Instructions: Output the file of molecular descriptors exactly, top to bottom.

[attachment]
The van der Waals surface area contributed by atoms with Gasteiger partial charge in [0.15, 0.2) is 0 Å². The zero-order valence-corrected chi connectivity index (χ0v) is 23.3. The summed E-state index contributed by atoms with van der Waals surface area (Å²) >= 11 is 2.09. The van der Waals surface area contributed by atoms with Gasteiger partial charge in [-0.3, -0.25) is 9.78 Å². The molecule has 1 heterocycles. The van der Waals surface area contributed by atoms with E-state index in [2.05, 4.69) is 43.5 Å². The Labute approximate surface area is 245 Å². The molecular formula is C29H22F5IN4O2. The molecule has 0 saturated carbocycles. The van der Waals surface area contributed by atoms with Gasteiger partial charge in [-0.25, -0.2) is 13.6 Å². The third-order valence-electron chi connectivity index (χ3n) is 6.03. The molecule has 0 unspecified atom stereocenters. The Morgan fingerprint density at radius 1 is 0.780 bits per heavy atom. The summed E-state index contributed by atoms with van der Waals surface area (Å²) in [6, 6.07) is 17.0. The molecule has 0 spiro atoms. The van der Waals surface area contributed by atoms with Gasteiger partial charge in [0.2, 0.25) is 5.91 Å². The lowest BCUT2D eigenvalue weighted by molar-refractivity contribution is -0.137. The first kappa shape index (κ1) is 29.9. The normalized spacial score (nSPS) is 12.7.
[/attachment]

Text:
The van der Waals surface area contributed by atoms with Gasteiger partial charge in [0.15, 0.2) is 0 Å². The zero-order valence-corrected chi connectivity index (χ0v) is 23.3. The summed E-state index contributed by atoms with van der Waals surface area (Å²) >= 11 is 2.09. The van der Waals surface area contributed by atoms with Gasteiger partial charge in [-0.3, -0.25) is 9.78 Å². The molecule has 1 heterocycles. The van der Waals surface area contributed by atoms with E-state index in [2.05, 4.69) is 43.5 Å². The Labute approximate surface area is 245 Å². The molecular formula is C29H22F5IN4O2. The molecule has 0 saturated carbocycles. The van der Waals surface area contributed by atoms with Gasteiger partial charge in [-0.25, -0.2) is 13.6 Å². The third-order valence-electron chi connectivity index (χ3n) is 6.03. The molecule has 0 unspecified atom stereocenters. The Morgan fingerprint density at radius 1 is 0.780 bits per heavy atom. The summed E-state index contributed by atoms with van der Waals surface area (Å²) in [6, 6.07) is 17.0. The molecule has 0 spiro atoms. The van der Waals surface area contributed by atoms with Gasteiger partial charge in [0.2, 0.25) is 5.91 Å². The lowest BCUT2D eigenvalue weighted by molar-refractivity contribution is -0.137. The first kappa shape index (κ1) is 29.9. The normalized spacial score (nSPS) is 12.7.